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BWW Review: THE DRESSER, Richmond Theatre

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Matthew Kelly and Julian Clary make an unlikely but captivating pairing

BWW Review: THE DRESSER, Richmond Theatre

BWW Review: THE DRESSER, Richmond Theatre In the right hands, Ronald Harwood's Olivier award-nominated tragicomedy The Dresser is poignant, hilarious and also heart-breaking. Terry Johnson's new touring version captures the undercurrent of deep sorrow of the play in a this rather meta production about a touring theatre company.

In 1942, as wartime bombs fall outside, an actor known only as Sir is struggling to prepare for his role as King Lear. His dedicated dresser Norman tries to rouse him from his mental and physical turmoil so he can make it onto the stage. Sir was once a renowned Shakespearean actor, but is now a disheveled shell of his former self, playing to provincial audiences.

Harwood drew on his own experience as a dresser for the legendary stage actor Sir Donald Wolfit, who was renowned for his pomposity and difficult nature. His script exposes the bitching, egotism and incredibly close relationships behind the theatrical scenes.

Matthew Kelly is truly excellent as Sir, showing flashes of profound self-importance, but is also very sympathetic as the reduced character. He is both pompous and pitiful as he disparages other actors as his hands shake uncontrollably. The character of Sir is not terribly nuanced, but loud and over the top. However, Kelly brings touches of real vulnerability and helplessness.

Julian Clary faces a harder task in this rare dramatic role as he is so entrenched in the public psyche as a standup comic or panto actor. He is suitably (and unsurprisingly) camp as Norman, but is also quietly acerbic and very witty. He copes admirably with the constant barbs thrown at him by Sir and his loyalty feels profound and completely genuine. There is a visible shift in Clary in act II, as he becomes progressively inebriated and heartbroken at Sir's apparent disregard for him.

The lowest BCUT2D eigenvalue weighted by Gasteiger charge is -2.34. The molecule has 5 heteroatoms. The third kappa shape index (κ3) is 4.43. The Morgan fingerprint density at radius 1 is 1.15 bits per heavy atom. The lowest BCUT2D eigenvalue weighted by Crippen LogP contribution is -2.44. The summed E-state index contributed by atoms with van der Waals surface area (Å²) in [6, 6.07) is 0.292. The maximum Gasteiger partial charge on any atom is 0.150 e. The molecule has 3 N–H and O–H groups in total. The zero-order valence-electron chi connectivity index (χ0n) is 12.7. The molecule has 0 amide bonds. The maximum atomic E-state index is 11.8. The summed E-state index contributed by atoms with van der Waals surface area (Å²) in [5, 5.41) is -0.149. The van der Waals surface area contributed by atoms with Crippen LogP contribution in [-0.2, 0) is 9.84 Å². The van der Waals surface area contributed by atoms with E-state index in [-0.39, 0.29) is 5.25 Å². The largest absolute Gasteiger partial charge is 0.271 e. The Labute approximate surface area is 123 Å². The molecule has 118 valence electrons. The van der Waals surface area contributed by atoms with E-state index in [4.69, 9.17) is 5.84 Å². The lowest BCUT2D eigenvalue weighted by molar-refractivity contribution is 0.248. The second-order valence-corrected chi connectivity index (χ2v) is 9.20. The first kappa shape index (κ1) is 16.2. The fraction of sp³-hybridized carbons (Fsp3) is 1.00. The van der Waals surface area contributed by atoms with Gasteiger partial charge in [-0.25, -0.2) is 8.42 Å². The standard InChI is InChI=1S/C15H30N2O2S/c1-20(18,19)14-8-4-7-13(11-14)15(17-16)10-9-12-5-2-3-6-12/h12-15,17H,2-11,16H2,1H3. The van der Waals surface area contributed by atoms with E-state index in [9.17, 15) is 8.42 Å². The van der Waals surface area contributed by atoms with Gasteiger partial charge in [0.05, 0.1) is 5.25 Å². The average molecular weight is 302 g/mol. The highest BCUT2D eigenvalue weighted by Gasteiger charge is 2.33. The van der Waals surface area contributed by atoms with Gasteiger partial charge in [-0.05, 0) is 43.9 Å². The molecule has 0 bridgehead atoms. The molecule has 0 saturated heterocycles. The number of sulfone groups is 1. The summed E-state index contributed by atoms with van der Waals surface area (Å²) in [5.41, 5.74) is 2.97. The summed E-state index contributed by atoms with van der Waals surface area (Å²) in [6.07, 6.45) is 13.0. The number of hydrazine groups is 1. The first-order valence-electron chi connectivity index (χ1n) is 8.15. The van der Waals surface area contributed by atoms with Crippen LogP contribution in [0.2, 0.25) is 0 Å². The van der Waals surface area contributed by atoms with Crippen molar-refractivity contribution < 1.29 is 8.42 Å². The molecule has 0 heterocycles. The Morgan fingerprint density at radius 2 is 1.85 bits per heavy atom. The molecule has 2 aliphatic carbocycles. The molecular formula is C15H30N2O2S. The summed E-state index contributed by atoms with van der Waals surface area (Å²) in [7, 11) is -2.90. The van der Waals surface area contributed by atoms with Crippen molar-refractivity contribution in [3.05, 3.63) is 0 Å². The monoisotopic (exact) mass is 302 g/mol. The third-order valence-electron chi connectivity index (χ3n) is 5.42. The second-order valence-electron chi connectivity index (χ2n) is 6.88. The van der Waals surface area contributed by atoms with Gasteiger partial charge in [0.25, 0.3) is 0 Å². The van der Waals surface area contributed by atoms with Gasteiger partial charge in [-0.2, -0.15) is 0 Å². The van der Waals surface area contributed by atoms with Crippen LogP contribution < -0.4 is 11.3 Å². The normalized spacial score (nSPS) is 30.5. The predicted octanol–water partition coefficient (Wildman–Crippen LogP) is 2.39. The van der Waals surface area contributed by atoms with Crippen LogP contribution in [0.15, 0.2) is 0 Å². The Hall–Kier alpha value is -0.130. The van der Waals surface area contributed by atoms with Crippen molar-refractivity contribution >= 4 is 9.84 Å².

Emma Amos is great as Sir's partner Her Ladyship, handling both Sir and the comedic situation of playing Cordelia at a rather advanced age with aplomb. Rebecca Charles is world-weary and uptight as the long-suffering stage manager Madge. Her hidden adoration of Sir is hinted at, but never really explored.

Tim Shortall's wonderfully evocative set echoes the run-down claustrophobia of war-time provincial theatre, with great attention to detail such as faceless mannequin heads along the dank, grey walls of the dressing room and fire exit signs glowing in the gloom. It is complimented perfectly by Ben Ormerod's atmospheric lighting.

The play is predominantly a two-hander. Much of the success depends on the intimacy in the relationship between the two men, which feels really convincing. The co-dependency of Kelly and Clary often feels painfully claustrophobic, as one cannot really exist without the other.

It is not a perfect show; Terry Johnson's direction allows the pace to rise and fall very naturally, but the potentially interesting sub plots, such as the general poor attitudes towards women and the glaring reality of Norman's sexuality, are not explored sufficiently.

This is a very enjoyable revival, with a surprisingly successful pairing of two men playing to all their dramatic strengths.

The Dresser is at Richmond Theatre until 30 October then touring

Photo Credit: Alistair Muir


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From This Author Aliya Al-Hassan